Well, in quite a few eateries in Tokyo and Osaka, we discovered that the eatery manager or the other helpers did not understand a single word of English, and we were directed to a ticket vending machine just outside the eatery or right at the entrance, which was also all in Japanese. We realised that we had to order our food by buying tickets at the machine - each button corresponded to a certain platter, but we were left absolutely clueless as to what that might be. It would have been too tedious a task to capture faux platter picture and show them to the people at the helm of the eatery, and ask them to identify the same at the vending machine (just to say, that could be done), so we chucked the idea and set out to look for something more convenient.

Interestingly, the Japanese like their water doubly chilled. We did not find a single restaurant anywhere that served water (chilled already) without ice. Also, one would rarely catch a Japanese munching food on-the-go. I, for one, did not find any, but I am just assuming there are exceptions, surely. Also, it is the land of vending machines. You name it, and they have a vending machine for it. 

Redundant to say, sushi and sashimi are a must try when in Japan. A and I are not very gung-ho about fish and our most ‘fish outings’  while traveling abroad have been frankly quite disastrous. Despite not high on our radar, I had to try sushi in Japan, right! The first try should be at an authentic place, so that we are not left regretting later. We zeroed in on Tsukiji Fish market, since anybody and everybody everywhere recommended that. Trust me; one has to try it, however much reservations one has. The sushis at Tsukiji are the best first place to try out in Tokyo, and if you are a novice trying out for the first time, this can be the best place to begin with. Absolutely fresh and authentic, they taste heavenly. In fact, it made me more skeptical about trying them out at just any place after that, and we had a tough time to choose the restaurants where we wanted to have more of them . However, brace oneself for long queues - of locals and tourists alike-at the Tsukiji for a sushi breakfast, since they are highly recommended by tripadvisor and all other sources. But the wait is worth, I must say. Sushis/sashimis anywhere are expensive and Japan is no exception. A sushi breakfast at Tsukiji would roughly cost 3,000-3,500 yen minimum. 
A cheaper and definite must try is the kaiten-zushi, that is the sushi restaurants where sushi plates are placed on rotating conveyor belts. It is indeed a novel experience to catch the ‘sushi train’. And at a price of 120 yen per plate, that’s the cheapest that one would come across in the country. Though not always considered to be fresh and the best, it can be tried for novelty and pocket-friendliness. Eating sushi and sashimi has its own rules and methods. It is indeed interesting to read and follow them. First rule, no matter how much you know about sushi, the chef knows better. ‘Omakase’ is when you leave it up to the chef what you are served. Not only does this ensure the freshest fish possible, but sushi chefs, supposedly, take great pride in their ‘omakase’ selections. So, you know that you are getting the best that the house has to offer. That’s a safe bet, though expensive also. ‘Okimari’ is a pre-set menu with several types of sushis on a plate. ‘Okonomi’ is when you order a sushi you want to eat. It is indeed fascinating to do a bit of research on the sushi/sashimi etiquette.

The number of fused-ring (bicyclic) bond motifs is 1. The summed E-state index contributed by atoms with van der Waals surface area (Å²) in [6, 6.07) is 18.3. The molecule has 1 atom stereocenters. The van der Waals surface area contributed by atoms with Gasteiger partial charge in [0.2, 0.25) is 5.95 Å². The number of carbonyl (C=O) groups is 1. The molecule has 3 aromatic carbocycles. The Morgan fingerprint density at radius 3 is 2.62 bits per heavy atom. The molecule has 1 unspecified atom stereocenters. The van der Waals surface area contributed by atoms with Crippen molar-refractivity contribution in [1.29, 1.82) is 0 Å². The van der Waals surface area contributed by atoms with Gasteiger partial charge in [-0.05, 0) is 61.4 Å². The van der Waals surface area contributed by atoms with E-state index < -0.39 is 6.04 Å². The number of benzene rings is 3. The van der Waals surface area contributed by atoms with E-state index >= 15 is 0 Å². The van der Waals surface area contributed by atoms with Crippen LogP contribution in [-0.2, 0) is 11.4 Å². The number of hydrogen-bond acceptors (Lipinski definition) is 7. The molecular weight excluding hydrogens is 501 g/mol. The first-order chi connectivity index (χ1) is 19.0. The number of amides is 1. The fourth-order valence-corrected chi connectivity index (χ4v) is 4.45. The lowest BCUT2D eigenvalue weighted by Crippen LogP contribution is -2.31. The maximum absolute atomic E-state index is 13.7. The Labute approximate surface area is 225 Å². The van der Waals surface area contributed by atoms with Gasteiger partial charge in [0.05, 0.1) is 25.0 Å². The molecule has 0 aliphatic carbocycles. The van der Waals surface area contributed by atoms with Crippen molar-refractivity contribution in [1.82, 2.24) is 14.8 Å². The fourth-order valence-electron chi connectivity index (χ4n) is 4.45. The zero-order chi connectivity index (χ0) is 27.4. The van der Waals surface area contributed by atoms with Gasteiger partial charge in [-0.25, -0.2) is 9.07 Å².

One thing that I would root for is the green tea-flavoured ice cream (‘matcha’ ice, in Japanese), if you like ice-creams. It had almost been my daily dose for the two weeks. Though, I did not find the Japanese sweets very interesting, unlike the food, I was in love with this ‘matcha’, though surely there are other flavours as well to try out.
Other than Japanese cuisine, there is no dearth to other world cuisine, and all of them are very authentic. The Japanese indeed take their food quite seriously. One very popular food loved by the Japanese is the Indian curry. Curry houses are ubiquitous and they have it with just anything – rice, noodles, spaghetti – you name it and they have it. However, their curry version is much like our 'Chinese' version, adapted to our taste buds and a native would not find any kinship with it, whatsoever. But other than that, one can have a very authentic experience of just any cuisine, if craving arises.
Indeed, if for nothing else, Japan is a must visit for the sheer gastronomic experience it has to offer.